flax harvest, shared stewardship 2021, ekoboerderij de lingehof, hemmen
The flax harvest can be divided into three phases, starting with pulling the flax from the soil, roots and all. This is followed by the crucial retting process, and finally the bundling of the flax into sheaves. Falling in the summer months, the Linen Stewards approached the manual harvest tasks with respect for the needs of the flax and fibre, the challenges of unpredictable and weather-dependent processes, as well as their own energy and curiosity.
pulling the flax – day 100
Exactly 100 days after the flax seeds were sown, the Linen Stewards began their harvest by pulling the flax and laying it down on the cleared field in even rows, in preparation for dew retting.
labour, leisure and community
Done manually, this first step of the flax harvest requires the most hands. It was a lively get-together, getting to know one another and gaining experience of the flax harvesting processes, sharing tasks, exchanging ideas and even singing along the way.
clearing weeds during the flax harvest
Abundant rainfall brought lush growing conditions for all flora on the field this year. Although the Linen Stewards tended the field to the best of their ability early in the season, ‘extra’ plant growth thrived amongst the flax rows, adding intensive weed-clearing to the harvest tasks. The group found rhythms between the necessary actions on the field, supporting each other in getting the flax laid out for retting.
returning plant matter to soil
Some of the flax that collapsed in the late spring storms did not recover and had started to break down prematurely, damaging the fibre. The Linen Stewards deposited all unsalvageable plant matter under the surrounding hedgerows so that it could return to the soil. The unstable climate conditions that the Linen Stewards encountered on their field of less than half a hectare also had a significant impact for experienced commercial flax growers in the Benelux region. Photo by Joan den Exter.
rained out – day 101
This year's wet summer made timing days for the harvest activities even more of a challenge. While the rain didn't dampen our spirits, it could impact the harvest outcome: laying the flax on the wet, muddy ground, with puddles forming, would result in the fibre rotting rather than retting. Even after consulting weather forecasts, unexpected summer downpours eventually brought the Linen Stewards second harvest day to an early halt.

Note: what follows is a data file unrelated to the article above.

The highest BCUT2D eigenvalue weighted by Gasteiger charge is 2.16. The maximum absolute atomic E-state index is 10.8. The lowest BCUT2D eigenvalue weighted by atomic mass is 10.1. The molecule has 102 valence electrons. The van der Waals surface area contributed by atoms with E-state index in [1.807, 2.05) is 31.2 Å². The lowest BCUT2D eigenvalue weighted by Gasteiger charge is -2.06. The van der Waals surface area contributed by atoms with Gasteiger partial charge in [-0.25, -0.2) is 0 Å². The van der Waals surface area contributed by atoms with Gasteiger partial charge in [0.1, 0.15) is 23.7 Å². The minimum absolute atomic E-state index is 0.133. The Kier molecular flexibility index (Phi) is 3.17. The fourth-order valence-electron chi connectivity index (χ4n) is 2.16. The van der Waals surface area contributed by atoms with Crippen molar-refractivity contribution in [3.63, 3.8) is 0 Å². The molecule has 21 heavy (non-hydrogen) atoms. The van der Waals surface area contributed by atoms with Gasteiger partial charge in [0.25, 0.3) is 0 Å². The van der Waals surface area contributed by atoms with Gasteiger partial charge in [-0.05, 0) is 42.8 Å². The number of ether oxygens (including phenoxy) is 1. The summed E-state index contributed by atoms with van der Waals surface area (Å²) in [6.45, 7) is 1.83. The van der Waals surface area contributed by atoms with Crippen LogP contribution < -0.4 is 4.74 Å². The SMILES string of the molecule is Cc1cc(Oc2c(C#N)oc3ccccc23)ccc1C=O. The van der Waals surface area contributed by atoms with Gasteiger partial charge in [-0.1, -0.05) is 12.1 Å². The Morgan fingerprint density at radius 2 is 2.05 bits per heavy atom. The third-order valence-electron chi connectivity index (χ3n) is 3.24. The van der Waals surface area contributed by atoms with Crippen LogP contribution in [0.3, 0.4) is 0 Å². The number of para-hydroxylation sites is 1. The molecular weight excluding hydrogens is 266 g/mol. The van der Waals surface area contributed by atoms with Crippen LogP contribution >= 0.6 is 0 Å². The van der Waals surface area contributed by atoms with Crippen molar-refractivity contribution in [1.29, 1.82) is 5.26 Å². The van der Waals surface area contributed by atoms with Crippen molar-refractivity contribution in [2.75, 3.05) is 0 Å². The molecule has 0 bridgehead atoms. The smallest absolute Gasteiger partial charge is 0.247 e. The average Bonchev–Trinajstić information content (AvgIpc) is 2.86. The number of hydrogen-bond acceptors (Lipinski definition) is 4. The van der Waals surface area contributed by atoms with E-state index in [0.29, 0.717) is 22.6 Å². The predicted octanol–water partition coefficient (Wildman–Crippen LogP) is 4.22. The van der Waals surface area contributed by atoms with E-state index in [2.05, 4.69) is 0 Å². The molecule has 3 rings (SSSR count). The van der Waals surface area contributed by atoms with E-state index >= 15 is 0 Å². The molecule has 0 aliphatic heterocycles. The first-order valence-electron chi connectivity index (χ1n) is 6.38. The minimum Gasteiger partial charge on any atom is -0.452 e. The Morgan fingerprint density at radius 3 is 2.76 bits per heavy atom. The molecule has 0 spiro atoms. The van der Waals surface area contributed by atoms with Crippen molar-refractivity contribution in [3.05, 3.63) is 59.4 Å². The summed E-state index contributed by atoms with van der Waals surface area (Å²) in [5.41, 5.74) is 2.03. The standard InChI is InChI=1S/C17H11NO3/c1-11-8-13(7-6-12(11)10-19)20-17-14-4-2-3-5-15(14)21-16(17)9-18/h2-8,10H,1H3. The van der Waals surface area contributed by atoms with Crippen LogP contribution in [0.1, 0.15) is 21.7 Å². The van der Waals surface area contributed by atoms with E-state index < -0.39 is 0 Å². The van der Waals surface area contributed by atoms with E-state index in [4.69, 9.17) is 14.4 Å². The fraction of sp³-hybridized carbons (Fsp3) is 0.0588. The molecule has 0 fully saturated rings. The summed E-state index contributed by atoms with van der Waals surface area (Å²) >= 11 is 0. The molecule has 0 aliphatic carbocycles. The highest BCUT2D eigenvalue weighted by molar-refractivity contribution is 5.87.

pulling together – day 103 to 105
Keen to see the first stage of the harvest through to completion, available stewards, friends and family contributed their time and energy to continue the necessary activities in the thankfully dry days following. Getting the flax onto the field within the shortest time frame increases the chance of an even retting process and fibre result. Photo by Alicia Minnaard.
turning the flax – day 107
A handful of stewards returned to check the retting progress and turn the flax. Flipping the flax over encourages through and through exposure to the elements. The timing depends on the weather, generally a week or two after the harvest. Straight spread rows make turning simple using a staff or broomstick, manoeuvring between wind gusts. The sound of rustling seedpods provided a satisfying soundtrack.
dew retting flax – day 107
The flax remains laid out on the field to be exposed to heat, wind and moisture during the ‘dew retting’ process. Several days after pulling, the flax on the surface had started to colour golden brown. After turning the flax rows, the lighter yellowing underside of the flax spread is exposed to weather, allowing the stems to evenly break down.
checking the fibre – day 107
The Linen Stewards eagerly checked the progress of the flax varieties when turning the flax. At this point, it was clear that the majority of the harvest was not yet ready – the fibres being a golden colour, and still tacky when twisted – but the flax was retting. A slight difference was observed between the six varieties, in part due to the time span between the first and final days of pulling.
retted flax fibre – day 107
The earliest pulled flax, exposed to more rain (and sun), was nearing the desired grey colour and fibrous texture. If ready before the rest, this could be baled up and left on the field in sheaves. A couple of stewards committed to checking the field in the coming days, to determine when the harvest would be brought in and to monitor any necessary action for the different varieties.
bringing in the flax – day 117
Just over a week later, in mid-August, the flax was considered to be sufficiently retted. Answering the call, available Linen Stewards came together on the field on the next dry day to bring it in. First, the flax was lifted from the soil, allowing the underside to air, before being rolled into sheaves for storage.
a human scale
Considering the traditional actions involved in handling the flax being based on a human scale – a footstep, spread two-knuckles deep, an arm’s reach – the resulting sheaves of retted flax were similarly easy to carry off the field.
salvaged bent flax
During the harvest, the Linen Stewards encountered sections of fallen flax on the field from the spring storms. The still-intact stems, although quite bent, were laid out separately next to the straight spread rows for retting. These sheaves have their own distinct character and will require different handling.
destination flax shed
Working together with enthusiastic energy, the flax was soon loaded into the waiting van, sorted per variety. With the field cleared and the flax ready to be transported to the Linen Stewards’ flax shed, the harvest is complete.